During Fitzgerald’s second year in Hollywood his hopeful ambition turned to discontent. For someone who came there as he had, out of need, there was depression in the flat, drugstore sprawl of Los Angeles with its unnatural glaring sun. Around the studio the older writers treated him with respect, though some of the brash younger ones, who had mastered a technique comparable to making Panama hats under water, made him feel his unimportance. Hollywood was such an industrial town that not to be a power in the movies was to be unknown. “I thought it would be so easy, but it’s been a disappointment. It’s so barren out here. I don’t feel anything out here,” said Fitzgerald.

After working several weeks on A Yank at Oxford, he had been switched to a Remarque war novel, Three Comrades. He liked the material but disliked the interminable story conferences where, as he once said, “personality was worn down to the inevitable low gear of collaboration.” His co-writer, Ted Paramore, was another frustration. According to Fitzgerald Paramore was still turning out “Owen Wister dialogue”—putting such expressions as “Consarn it!” in the mouth of a German sergeant.

The future looked even brighter when Metro took up his option for a year’s renewal of contract at $1250 a week, but in January producer Joe Manckiewicz rewrote the script of Three Comrades so that very few of Fitzgerald’s words remained. Though Manckiewicz liked the way Fitzgerald had brought the characters to life against their background, he found Fitzgerald’s dialogue too flowery—the work of a novelist rather than a scenarist. Fitzgerald’s touches of magic also seemed irrelevant. For example, when one of the three comrades phoned his sweetheart, an angel was supposed to plug in the connection at the hotel switchboard. “How do you film that?” someone asked drily.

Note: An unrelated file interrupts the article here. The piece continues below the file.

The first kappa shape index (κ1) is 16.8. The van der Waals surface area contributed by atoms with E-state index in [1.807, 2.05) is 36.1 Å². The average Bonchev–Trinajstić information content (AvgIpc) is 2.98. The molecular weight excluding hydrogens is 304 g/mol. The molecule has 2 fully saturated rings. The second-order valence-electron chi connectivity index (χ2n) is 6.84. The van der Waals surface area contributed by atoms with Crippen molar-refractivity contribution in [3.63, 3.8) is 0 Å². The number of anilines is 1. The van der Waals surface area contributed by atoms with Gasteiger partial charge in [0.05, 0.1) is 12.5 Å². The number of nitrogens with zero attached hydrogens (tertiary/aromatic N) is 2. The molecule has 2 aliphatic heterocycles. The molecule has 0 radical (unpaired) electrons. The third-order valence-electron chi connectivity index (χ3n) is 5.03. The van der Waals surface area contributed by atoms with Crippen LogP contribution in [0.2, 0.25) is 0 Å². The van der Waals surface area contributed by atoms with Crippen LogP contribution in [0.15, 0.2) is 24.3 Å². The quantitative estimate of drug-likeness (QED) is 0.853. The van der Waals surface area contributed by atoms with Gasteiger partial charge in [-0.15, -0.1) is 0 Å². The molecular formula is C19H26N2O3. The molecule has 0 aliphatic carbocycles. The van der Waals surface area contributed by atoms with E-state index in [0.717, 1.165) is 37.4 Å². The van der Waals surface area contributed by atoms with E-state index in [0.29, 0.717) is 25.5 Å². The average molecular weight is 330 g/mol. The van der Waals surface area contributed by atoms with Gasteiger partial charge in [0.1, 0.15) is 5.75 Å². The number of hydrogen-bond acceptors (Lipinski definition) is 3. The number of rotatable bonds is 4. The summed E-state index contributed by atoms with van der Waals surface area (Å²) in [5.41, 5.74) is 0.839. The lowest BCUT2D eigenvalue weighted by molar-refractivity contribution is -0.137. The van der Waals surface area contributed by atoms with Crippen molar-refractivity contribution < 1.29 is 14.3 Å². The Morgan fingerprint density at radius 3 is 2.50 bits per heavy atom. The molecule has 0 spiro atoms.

Fitzgerald was crushed by what he considered the mutilation of an honest and delicate script, for it wasn’t his nature to write tongue in cheek. “37 pages mine,” he scrawled on Manckiewicz’ version, “about 1/3, but all shadows and rhythm removed.” “To say I’m disillusioned,” he wrote Manckiewicz, “is putting it mildly. For nineteen years I’ve written best selling entertainment, and my dialogue is supposedly right up at the top…. You had something and you have arbitrarily and carelessly torn it to pieces. … I am utterly miserable at seeing months of work and thought negated in one hasty week. I hope you’re big enough to take this letter as it’s meant—a desperate plea to put back the flower cart, the piano-moving, the balcony, the manicure girl—all those touches that were both natural and new. I thought you were going to play fair.” -"Scott Fitzgerald" (2001) by Andrew Turnbull